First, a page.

Closing a building’s lobby to the public hardly counts as a corporate malfeasance worthy of prosecution, but it does make for selfish corporate policy. And the Witkoff Group, owner of New York’s Woolworth Building since 1998, has selfish corporate policy in the extreme. In prohibiting the public from viewing its lobby, it’s blocking it from seeing firsthand one of the most beautiful and important 20th-century public spaces in American architecture.
The Woolworth Building, designed by Cass Gilbert and commissioned by Frank W. Woolworth, owner of the dime-store chain, is a New York City Neo-Gothic marvel. At just over 790 feet, it was the tallest building in the world when it was completed in 1913, although it would hold that record for only a few minutes. The Chrysler Building (completed in 1930) and then the Empire State Building (completed in 1931) turned it into just another tiny tower, albeit an awfully pretty one. From the moment it was completed, however, it was loved both for its external terra-cotta tiled beauty and its gorgeous marble, bronze and mosaic lobby. It didn’t take long for it to be dubbed “The Cathedral of Commerce.”
Since the attacks of September 11, 2001, the lobby has been closed to visitors. A sign stands discreetly outside the revolving doors prohibiting people from entering the lobby. It reads, “Tourists Are Not Permitted Beyond This Point Thank You—Building Management.”
On impulse, I decided to test whether the Witkoff Group, which this past year began turning the Woolworth into multiple super-high-end commercial spaces instead of completing their original plans to turn it into multiple super-high-end residences, were serious about their sign. After stepping inside the lobby, I went to the reception desk and inquired why it was that tourists couldn’t visit the lobby. “Because the owners want it that way,” was the answer. “But why?” I asked. “Because of 9/11.” When I remarked that there were lots of other buildings that had gone through 9/11 and hadn’t closed their lobbies as a result, I was ordered to leave the premises immediately. “Ma’am,” one of the three guards said to me, “You’re trespassing. As of this moment you are being escorted from the building.” (While a burly woman walked me back to the revolving doors that led out to Broadway, my imagination leapt to a photo of me, in handcuffs, in a space just below the fold of the Times Metro section.)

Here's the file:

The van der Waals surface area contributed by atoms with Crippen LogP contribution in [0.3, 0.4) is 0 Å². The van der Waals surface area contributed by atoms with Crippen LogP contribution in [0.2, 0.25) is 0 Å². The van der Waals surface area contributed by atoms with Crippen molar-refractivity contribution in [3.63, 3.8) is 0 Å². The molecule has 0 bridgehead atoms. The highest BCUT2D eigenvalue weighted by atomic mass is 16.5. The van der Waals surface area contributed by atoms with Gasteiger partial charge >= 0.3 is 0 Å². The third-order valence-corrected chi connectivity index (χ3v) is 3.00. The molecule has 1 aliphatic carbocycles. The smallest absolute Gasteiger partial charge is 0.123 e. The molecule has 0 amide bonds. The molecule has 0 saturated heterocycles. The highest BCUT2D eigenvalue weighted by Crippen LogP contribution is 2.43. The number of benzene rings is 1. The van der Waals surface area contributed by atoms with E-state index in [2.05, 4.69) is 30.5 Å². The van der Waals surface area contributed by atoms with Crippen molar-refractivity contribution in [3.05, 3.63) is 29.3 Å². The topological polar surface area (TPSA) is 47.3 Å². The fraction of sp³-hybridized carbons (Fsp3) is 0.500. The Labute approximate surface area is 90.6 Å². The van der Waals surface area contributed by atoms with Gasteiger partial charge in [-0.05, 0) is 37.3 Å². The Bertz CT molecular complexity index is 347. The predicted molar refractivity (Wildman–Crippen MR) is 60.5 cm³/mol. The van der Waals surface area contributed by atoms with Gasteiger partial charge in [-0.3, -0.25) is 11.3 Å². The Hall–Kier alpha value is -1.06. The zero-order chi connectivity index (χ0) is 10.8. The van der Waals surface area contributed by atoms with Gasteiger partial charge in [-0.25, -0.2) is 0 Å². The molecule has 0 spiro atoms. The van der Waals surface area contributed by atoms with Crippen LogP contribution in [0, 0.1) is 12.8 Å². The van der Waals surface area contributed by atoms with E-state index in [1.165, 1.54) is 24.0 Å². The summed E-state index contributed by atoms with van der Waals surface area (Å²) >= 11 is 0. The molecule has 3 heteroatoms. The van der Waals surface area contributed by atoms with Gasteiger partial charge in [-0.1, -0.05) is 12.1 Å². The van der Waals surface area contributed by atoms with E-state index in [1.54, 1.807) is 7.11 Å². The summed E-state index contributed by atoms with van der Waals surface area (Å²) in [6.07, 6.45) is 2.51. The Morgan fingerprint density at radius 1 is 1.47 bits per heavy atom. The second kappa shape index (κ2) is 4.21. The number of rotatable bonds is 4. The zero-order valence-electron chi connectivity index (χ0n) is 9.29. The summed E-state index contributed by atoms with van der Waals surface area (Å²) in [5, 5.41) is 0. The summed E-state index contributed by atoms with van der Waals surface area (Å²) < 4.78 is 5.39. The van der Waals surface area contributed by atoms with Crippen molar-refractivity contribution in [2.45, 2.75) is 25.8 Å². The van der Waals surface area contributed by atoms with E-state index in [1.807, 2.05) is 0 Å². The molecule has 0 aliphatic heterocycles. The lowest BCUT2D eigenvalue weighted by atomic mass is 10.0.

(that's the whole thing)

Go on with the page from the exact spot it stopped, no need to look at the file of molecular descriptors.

Aside from the extraordinary rudeness of the Woolworth Building’s personnel, the closed lobby policy stuck in my craw. I followed up my visit with an email to the Witkoff Group, thinking they must care enough about the public to have a more formal explanation for their policy than, “Get out.” No response.
This is a famous skyscraper and a registered National Historic Landmark building. To me, the latter words ought to translate into something meaningful—oh, I don’t know, something like, “The public is welcome.” But they don’t. An NHL building means next to nothing. It’s a “designation” that recognizes “properties that are important to the entire nation,” and are “listed in the National Register of Historic Places.” The owners of National Historic Landmarks are “free to manage their property as they choose, provided no federal license, permit or funding is involved.” The Witkoff Group, in other words, like any corporation, has every right to keep tourists out of their lobby.
But that doesn’t mean that as owners of an American architectural wonder they don’t have an obligation to welcome visitors, or that in not feeling or exercising any responsibility to share their landmark with the public, they aren’t acting like corporate jerks.
Compare their policy to that of The Empire State Building (also an NHL building), whose Web site states: “When you walk up to the desk in the main lobby, expect the person at the Information Desk to smile and say, ‘Welcome to The Empire State Building! How may I help you?’” Or consider Chicago’s Wrigley Building (another NHL building). When I visited there last fall, the guards handed me pamphlets with information about the building and invited me to wander around the lobby.
For the Witkoff Group to use the terrorist attacks as an excuse for preventing people from entering their famous lobby is sleazy pseudo-patriotism. The Empire State Building and The Wrigley Building also went through 9/11, and are just as likely to be targeted by terrorists as the Woolworth Building. We all live in the post-9/11 world, but that doesn’t mean we should turn into mealy cowards who consider “tourists” and “the public” to be dangerous to society.
I think the Witkoff Group just plain doesn’t give a damn. Corporate selfishness is part and parcel of many corporations nowadays. How many of them have directors like Bill Gates, who think philosophically about how big money’s power fits into a healthy body politic? Still, it’s ironic that the Witkoff Group’s Web site asserts that it “takes a relationship-oriented approach to all levels of the firm’s business activities.” Stupid me. I would have thought that meant I could visit their famous lobby.Return to Top